At first glance you might think many of the folk getting about have mud plastered across their face, maybe they forgot to wash it off after working in the fields? But no, its the unique and all natural make up/ sunscreen often worn in Myanmar. Most commonly seen on women and children it can also be seen on men working in the sun or at special events. It can vary from just a square on each cheek to complex lines and designs covering the entire face and running down the arms! Known as “Thanaka” it is made from grinding a piece of Thanaka wood against a ceramic plate with water which produces a cream like material that is then applied using brushes and sticks.
Fun, intense and mind boggling festivities!
Everywhere you go in Myanmar there seems to be some sort of event or festivity going on, from local weddings that parade through the streets in all kinds of costumes and music to the nationwide “Thingyan” water festival to celebrate New Year. The people of Myanmar take celebrations to a new level and never do things by halves! We were lucky enough to be in Yangon for the water festival and experienced some of the most fun and crazy few days of our entire lives.
The touristy Songkran of Thailand is nothing compared to this intense celebration in which locals go around in small open top trucks through the streets where there are water stations set up alongside huge speakers! Several hundred hose pipes, gallons of buckets of water and little kids chasing us with bottles of water even on the most remote backstreet meant we couldn’t escape getting completely soaked! The party consumes the city for 3 days and you really can’t help but join in, willingly or not you’re going to get wet if you leave the safety of your hostel or hotel and the locals are even happier to see a western face enjoying their festival!
Affordable luxury accommodation!
Many people are put off Myanmar due to the cost of accommodation. The market here is a very strange one and compared to the rest of the region true budget options are hard to find. This is in part due to the sheer lack of hostels in many parts of the country where they are still very much playing catch up to the rest of the region and competition for a few beds drives up prices. However on the other end of the spectrum you will find 5* hotels for the price of many hostels in places like Paris, London or Berlin. For what you would pay for an overcrowded and rundown dorm room in the west you can have a kingsized bed in luxurious surroundings in Myanmar! It’s worth travelling as a pair and splashing out just a few extra £$ for somewhere amazing!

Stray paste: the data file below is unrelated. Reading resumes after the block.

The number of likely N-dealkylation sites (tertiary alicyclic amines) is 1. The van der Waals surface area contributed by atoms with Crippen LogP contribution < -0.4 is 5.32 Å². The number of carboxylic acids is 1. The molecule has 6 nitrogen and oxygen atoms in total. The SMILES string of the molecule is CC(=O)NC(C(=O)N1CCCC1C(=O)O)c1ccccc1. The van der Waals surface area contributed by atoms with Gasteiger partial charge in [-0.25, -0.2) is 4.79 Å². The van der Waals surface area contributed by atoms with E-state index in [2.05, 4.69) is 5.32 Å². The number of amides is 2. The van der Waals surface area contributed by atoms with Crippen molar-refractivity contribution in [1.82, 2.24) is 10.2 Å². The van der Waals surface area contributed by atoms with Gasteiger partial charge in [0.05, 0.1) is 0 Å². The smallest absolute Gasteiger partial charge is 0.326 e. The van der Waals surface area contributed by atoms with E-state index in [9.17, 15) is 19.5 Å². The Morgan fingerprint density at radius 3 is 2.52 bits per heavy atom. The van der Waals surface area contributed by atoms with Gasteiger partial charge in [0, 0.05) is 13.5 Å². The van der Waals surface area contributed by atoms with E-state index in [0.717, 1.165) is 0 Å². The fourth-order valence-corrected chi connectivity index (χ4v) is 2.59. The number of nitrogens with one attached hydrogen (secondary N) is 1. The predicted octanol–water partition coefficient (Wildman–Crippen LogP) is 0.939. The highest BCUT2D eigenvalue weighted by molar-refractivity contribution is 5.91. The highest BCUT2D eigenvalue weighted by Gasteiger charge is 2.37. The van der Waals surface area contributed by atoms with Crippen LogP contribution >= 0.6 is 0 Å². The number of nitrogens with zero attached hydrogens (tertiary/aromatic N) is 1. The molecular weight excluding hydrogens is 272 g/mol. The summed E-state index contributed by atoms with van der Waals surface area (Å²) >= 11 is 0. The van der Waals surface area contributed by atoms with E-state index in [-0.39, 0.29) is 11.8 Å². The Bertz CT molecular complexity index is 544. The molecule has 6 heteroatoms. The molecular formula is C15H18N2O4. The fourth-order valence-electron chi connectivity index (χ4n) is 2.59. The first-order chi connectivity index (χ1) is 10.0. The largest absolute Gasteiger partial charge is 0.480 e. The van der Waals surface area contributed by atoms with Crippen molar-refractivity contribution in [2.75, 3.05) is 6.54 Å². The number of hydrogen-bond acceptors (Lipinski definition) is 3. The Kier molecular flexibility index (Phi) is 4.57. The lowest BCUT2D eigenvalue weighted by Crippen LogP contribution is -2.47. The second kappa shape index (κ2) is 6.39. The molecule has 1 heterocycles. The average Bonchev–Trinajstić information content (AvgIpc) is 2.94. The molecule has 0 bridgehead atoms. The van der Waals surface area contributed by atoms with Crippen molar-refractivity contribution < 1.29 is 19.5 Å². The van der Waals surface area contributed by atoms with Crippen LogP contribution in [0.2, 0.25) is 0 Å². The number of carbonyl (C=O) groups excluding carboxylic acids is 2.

Nothing to be afraid or worried of!
I hear so often from people that they miss out Myanmar through fear: Visa problems, border crossings, civil war, corrupt governments, lack of budget accommodation etc etc. But the truth is that non of these are even issues you should be worried about. Yes, the government does restrict travel to some parts of the country and yes these are in on going civil war but that is only to protect visitors.
The political situation in Myanmar is complex and has been for many many years, however now more than ever the country is doing better than it ever has been in living memory.
Getting a visa is a simple online process and we decided to fly in on a very cheap AirAsia flight from Bangkok, others told us they had no trouble crossing the border by land (do check up to date info as this is always changing). Transport around the country is easy and buses are cheap and frequent up and down the country. We had no troubles whatsoever in Myanmar and found it a rewarding experience that leaves it as a firm favourite of ours!
Have you ever been to Myanmar, what are your favourite Myanmar travel memories?